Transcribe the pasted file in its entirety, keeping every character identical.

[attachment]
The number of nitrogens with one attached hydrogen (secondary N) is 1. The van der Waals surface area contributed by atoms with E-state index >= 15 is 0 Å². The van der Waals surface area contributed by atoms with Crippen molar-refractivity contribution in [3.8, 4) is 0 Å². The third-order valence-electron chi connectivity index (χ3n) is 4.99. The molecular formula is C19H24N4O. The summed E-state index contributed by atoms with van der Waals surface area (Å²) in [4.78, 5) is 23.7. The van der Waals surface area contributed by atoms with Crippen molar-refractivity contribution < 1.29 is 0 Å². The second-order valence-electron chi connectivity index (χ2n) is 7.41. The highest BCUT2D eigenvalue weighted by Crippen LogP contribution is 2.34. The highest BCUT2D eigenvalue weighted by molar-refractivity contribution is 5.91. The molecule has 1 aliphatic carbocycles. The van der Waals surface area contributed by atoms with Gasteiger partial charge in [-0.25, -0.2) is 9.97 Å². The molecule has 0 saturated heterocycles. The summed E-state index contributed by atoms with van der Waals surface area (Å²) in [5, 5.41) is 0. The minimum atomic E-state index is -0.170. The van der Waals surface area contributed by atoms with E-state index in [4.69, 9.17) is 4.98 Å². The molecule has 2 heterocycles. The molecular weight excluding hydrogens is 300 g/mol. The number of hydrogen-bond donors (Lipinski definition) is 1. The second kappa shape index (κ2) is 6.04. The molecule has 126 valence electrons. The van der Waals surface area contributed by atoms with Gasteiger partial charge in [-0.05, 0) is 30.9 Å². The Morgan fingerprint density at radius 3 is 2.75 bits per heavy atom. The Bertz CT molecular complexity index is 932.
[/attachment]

The number of nitrogens with one attached hydrogen (secondary N) is 1. The van der Waals surface area contributed by atoms with E-state index >= 15 is 0 Å². The van der Waals surface area contributed by atoms with Crippen molar-refractivity contribution in [3.8, 4) is 0 Å². The third-order valence-electron chi connectivity index (χ3n) is 4.99. The molecular formula is C19H24N4O. The summed E-state index contributed by atoms with van der Waals surface area (Å²) in [4.78, 5) is 23.7. The van der Waals surface area contributed by atoms with Crippen molar-refractivity contribution < 1.29 is 0 Å². The second-order valence-electron chi connectivity index (χ2n) is 7.41. The highest BCUT2D eigenvalue weighted by Crippen LogP contribution is 2.34. The highest BCUT2D eigenvalue weighted by molar-refractivity contribution is 5.91. The molecule has 1 aliphatic carbocycles. The van der Waals surface area contributed by atoms with Gasteiger partial charge in [-0.25, -0.2) is 9.97 Å². The molecule has 0 saturated heterocycles. The summed E-state index contributed by atoms with van der Waals surface area (Å²) in [5, 5.41) is 0. The minimum atomic E-state index is -0.170. The van der Waals surface area contributed by atoms with E-state index in [4.69, 9.17) is 4.98 Å². The molecule has 2 heterocycles. The molecular weight excluding hydrogens is 300 g/mol. The number of hydrogen-bond donors (Lipinski definition) is 1. The second kappa shape index (κ2) is 6.04. The molecule has 126 valence electrons. The van der Waals surface area contributed by atoms with Gasteiger partial charge in [-0.05, 0) is 30.9 Å². The Morgan fingerprint density at radius 3 is 2.75 bits per heavy atom. The Bertz CT molecular complexity index is 932.